Log In | Sign Up Now! | Help & Support | Print Print This Page
   Day Past Ovulation 56789101112131415    
Need Advice? Ask Your Question

Questions & Answers

Category: Cycles & Ovulation

Asked by brittneyp400

Q: 8 dpo and temp is 98.90

Do you know what causes a temperature like that? I take my temps at the same time every morning. I ovulated on Aug 3rd and my temps have been going up everyday since. here are my temps: 98.04, 98.18, 98.34, 98.48, 98.34, 98.48, 98.62, 98.75, and 98.90. I'm not sure how long my luteal phase is..I assume 12 because I have always monitored my period when they start and stop. When do the temps start to go down if no pregnancy?

This question was asked Aug. 11, 2012 2:56pm
Category: Cycles & Ovulation

Answer This Question Report this question
Answered by addizmnz - Aug. 12, 2012 8:49am
Sounds promising! At least you know that your progesterone level is high, so if you did conceive, there's a good chance it would stick! I think usually temps start to drop a day or so before you get your period if you are not in fact pregnant (because the progesterone level drops, causing your body to shed the uterine lining), but I have seen mine stay higher into my period too. Try testing in a couple of days. TWW is the worst, analyzing every little temp shift and symptom you feel! Good luck!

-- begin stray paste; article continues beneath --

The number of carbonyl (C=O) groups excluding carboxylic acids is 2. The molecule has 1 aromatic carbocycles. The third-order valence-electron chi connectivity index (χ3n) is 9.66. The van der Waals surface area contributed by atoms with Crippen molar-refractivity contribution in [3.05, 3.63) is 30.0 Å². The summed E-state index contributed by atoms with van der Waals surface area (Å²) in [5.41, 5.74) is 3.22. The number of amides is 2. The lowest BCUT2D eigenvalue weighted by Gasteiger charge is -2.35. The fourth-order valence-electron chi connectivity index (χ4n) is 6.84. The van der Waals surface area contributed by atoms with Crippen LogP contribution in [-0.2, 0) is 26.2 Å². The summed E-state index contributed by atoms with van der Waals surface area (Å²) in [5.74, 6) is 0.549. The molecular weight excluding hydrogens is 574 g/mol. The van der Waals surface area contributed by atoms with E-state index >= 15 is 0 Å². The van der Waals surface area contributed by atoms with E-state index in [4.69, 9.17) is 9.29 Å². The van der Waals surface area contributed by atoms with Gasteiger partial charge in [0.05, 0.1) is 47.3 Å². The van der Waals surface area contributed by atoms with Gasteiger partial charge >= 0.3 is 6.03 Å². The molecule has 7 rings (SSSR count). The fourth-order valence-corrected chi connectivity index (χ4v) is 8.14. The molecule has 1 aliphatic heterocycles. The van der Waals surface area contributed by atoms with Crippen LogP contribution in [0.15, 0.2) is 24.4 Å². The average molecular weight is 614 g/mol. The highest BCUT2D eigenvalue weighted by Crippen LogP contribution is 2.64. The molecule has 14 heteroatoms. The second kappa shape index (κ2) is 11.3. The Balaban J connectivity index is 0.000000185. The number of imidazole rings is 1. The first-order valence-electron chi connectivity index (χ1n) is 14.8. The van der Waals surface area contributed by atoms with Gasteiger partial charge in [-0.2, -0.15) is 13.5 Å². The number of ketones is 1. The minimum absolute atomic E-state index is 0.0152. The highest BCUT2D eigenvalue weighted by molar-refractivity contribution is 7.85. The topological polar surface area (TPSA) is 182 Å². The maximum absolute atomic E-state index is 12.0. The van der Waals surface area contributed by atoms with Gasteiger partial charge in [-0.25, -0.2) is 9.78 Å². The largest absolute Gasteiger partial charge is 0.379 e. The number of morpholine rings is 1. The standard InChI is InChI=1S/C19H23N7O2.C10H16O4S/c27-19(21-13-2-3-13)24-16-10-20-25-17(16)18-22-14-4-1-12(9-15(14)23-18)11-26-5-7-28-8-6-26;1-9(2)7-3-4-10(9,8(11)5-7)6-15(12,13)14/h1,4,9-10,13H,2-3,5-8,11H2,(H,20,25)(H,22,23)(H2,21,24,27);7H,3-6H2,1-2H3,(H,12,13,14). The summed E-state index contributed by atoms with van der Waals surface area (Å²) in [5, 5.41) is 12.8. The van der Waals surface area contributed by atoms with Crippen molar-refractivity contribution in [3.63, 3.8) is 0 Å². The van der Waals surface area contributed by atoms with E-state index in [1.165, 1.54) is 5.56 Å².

15 out of 17 found this answer helpful


Answered by a member - Aug. 11, 2012 8:11pm
That could be a great sign, although it is not certain. Some women see a triphasic pattern on their BBT chart when pregnant, however this is not a definite sign as some women who became pregnant do not have a triphasic pattern. For me however (currently 4 weeks 6 days pregnant) my temp spiked up around 8-9 DPO just like you. It was in the 99ish range and I ended up getting a BFP at 11DPO. My temp remained 99ish and is still above the coverline as of date. Sounds very promising. Hope you get your BFP and try not to test until at least 11-12DPO. GL.

6 out of 8 found this answer helpful



Answer This Question

You are not logged in. You must be a member to answer questions.

If you are already a member login now, if you are not a member yet register now!